ms. mai-ling (mai_ling) wrote,
ms. mai-ling
mai_ling

Living Old and Being Thankful

I woke up around 6:20am this morning.
Getting our holiday lunch started.

We aren't of course, by any means, as usual
having the typical Gobble Gobble.

Of course we are staying home for the day
instead of joining in with the fam on my momma's side.

I really can't stand this lingering cough, and when I seem
to get aggrevated or start talking for a certain amount of
time...well there you go.
*cough* *cough* *cough*

Anyway, we are having Roast Beef with an assortment of
vegetables plus brussel sprouts and sweet potatoes and i'll
probably bake a cake of some kind. I dunno know.

I started chopping away at 6:30am while the bread was baking
and the coffee was brewing for breakfast. By 7am I was done
and everything was cooking away.

Now its just fiddling around the house getting other things taken
care of while we await for our lunch-dinner.

onward.

Tuesday night's NOVA was about extinction and immediately following was
the FRONTLINE I've been wanting to watch since the season began.
It was called Living Old, about the generation of 70+ that is the
fastest growing in population and how its putting our health care system in an
awkward position. Now with new technologies and such people are living
10-15-25 years more, and many of the times are unable to care for themselves.
Drugs make them live longer, families not willing to let go. There was only
a couple that were able to sustain an fairly independent life within an
assisted living facility and were in there 95-99 age bracket. Both were actually
women. The others were fairly severe cases.

Part of the problem is the descreased amount of Geratric doctors available.
Acording to Dr. Jeffrey Farber there's approximately 10,000 or 12,000
in the field and there's a need for more or less 35,000 to 40,000 now.
Especially with the baby boomer generation.

Its very scary, since most children will not care for the elderly parents when the
day come and the need is necessary.

Caregiving is not easy.

So I see what is happening and listening and the sorts. I think about my situation.

Alot of you don't understand the family dynamic in which we care for my father.

My father was 73 when he had his massive hemmoraghic stroke. I was at home.
and he called for me and said he was having a stroke and to call for Emergency help.
His stroke was so severe that a cranitomy was an option. For my mom and I it wasn't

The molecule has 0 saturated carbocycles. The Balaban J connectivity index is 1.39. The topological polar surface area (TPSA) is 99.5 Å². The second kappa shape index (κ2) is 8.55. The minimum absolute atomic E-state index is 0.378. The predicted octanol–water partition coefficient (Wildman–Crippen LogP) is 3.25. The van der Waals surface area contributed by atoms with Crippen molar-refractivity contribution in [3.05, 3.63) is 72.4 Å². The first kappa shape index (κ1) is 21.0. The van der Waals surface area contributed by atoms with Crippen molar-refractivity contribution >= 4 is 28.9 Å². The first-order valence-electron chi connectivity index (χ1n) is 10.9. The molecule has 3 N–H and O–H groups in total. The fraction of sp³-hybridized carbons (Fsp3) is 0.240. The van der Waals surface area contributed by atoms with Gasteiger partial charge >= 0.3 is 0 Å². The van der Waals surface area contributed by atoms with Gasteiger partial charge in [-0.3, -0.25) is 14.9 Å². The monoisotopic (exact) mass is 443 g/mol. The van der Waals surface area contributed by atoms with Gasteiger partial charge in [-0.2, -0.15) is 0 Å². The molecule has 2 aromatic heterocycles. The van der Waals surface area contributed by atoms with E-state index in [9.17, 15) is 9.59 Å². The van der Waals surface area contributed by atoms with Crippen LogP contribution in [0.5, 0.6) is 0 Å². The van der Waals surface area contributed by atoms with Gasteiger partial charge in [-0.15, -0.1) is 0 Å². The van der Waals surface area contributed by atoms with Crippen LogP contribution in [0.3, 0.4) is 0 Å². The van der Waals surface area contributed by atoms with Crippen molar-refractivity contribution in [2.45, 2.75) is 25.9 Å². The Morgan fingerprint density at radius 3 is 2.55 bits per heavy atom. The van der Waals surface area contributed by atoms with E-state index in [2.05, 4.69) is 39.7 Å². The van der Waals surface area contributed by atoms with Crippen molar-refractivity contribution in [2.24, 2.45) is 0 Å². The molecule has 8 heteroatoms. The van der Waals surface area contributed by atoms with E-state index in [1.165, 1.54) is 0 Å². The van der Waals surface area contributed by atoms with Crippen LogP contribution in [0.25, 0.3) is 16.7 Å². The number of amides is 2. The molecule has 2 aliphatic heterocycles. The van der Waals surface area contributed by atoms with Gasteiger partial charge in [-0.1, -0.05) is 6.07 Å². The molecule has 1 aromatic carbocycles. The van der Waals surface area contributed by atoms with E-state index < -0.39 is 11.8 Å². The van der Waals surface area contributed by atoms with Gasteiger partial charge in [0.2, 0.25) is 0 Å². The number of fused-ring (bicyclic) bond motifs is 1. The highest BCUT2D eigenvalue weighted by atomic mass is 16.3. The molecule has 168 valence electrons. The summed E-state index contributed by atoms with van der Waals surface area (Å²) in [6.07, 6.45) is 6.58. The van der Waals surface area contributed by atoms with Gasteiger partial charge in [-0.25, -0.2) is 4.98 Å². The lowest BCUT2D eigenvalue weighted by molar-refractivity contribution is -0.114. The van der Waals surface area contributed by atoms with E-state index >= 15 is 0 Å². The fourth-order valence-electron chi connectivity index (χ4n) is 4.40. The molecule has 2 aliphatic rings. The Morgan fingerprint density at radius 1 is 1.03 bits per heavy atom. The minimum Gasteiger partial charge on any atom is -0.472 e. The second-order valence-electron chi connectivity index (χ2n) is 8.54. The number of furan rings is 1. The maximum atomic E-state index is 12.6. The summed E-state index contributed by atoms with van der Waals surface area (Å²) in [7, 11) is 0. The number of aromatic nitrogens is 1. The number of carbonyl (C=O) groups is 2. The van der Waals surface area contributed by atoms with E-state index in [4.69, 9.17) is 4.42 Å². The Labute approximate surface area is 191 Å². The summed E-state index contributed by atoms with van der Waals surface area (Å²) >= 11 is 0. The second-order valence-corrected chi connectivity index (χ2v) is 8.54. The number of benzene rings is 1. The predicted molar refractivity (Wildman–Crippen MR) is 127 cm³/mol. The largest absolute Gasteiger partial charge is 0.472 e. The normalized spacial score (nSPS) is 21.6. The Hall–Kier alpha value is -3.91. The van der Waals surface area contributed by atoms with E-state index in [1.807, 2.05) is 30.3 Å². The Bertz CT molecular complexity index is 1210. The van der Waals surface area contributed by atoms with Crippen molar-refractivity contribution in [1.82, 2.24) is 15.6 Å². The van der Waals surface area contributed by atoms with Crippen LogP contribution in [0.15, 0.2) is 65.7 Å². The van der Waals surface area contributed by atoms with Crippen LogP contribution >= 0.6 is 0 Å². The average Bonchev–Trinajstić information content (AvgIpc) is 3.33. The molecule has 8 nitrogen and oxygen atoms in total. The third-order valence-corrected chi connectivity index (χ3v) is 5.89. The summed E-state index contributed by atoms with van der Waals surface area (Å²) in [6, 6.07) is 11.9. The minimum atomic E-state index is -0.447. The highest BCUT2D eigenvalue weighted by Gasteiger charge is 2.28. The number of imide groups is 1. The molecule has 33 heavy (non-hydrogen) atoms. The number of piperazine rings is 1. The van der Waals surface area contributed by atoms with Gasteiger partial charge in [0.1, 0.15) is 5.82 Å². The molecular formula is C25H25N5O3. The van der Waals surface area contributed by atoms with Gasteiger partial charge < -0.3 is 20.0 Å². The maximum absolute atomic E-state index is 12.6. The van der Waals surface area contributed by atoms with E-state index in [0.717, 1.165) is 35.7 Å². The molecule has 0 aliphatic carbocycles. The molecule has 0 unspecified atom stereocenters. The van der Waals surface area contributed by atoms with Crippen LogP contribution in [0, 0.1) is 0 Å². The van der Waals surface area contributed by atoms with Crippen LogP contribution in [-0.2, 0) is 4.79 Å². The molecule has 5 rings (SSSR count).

about extending his life, or his misery. It was about doing what we could for him that
was the best. His neurosurgeon actually said,
"It could go either way with or with out the surgery."

For my father to want to get help in the first place, meant he wanted to live.

It was a hard and long road and I didn't want him to go into any kind of home after
therapy. I couldn't stand it when he was in extended care and wasn't about to see
my father who is vibrant and full of life be placed in a poorly run place where no one
really understands or care for him from the hours my mom and I weren't around.

So bringing him home was the only option and because of my mom and I we've worked
out a good sitatuion to make sure my dad got the most in his sitution. My mom
was working full-time and I was able to stay home and drive him to all his therapies
when necessary and do all the daily house work while working on my own music
career.

When my mom retired it became much easier and in the two years since, my father
has really improved greatly. All from family support.

It's only been the three of us since July 29th. We don't ask for help nor do we expect it.
In many cases we prefer to be on our own, and that way the return isn't there nor
the obligation. Its sounds stoopid in some people eyes, but you learn from trial and error.
And you learn what works best from the situation.

My father will be 81 at the end of the year. He's progressing more then they ever expected him
too and he lives life everyday. I am happy and so is my mom. I wish for some change
at times but I'm happy, sort of settled in this role that has embraced me.

Often we wished for this stroke never to come upon us, but life is life. He's
healthy, humourous, and enthusiatic most of all.

Yesterday we went out and mom and I surprised dad and took him our for a Chinese lunch
and he was so surprised and happy. Lost for words. It made his day. Things like that
make us happy with him. He might be in a wheelchair outside the house but he'd rather
be outside then stuck inside all the time.

So this morning when I went to help him out of bed, he said to my mom and me that he's
got a lot to be thankful for...He has my mom and he has me. He smiles and full of laughter.

So the one man who has parkinson and his wife has alzheimer's demtentian living in a nurshing home, might say
I have nothing to look forward to, Getting old is for the birds.
I think it just depends on your situation, your mental attitude and what you do with your time.

Getting old isn't exactly easy, but you can make it your best time of you life if you work at it.

I think my mom and dad can prove that is true.

I encourage y'all to take time out and watch the episode on FRONTLINE.
Read the interviews and the other things they have on there. Its very insightful.

WATCH HERE: http://www.pbs.org/wgbh/pages/frontline/livingold/view/
READ MORE HERE: http://www.pbs.org/wgbh/pages/frontline/livingold/view/

I am thankful and I hope you all out there are also.



From my family to yours Happy Thanksgiving.
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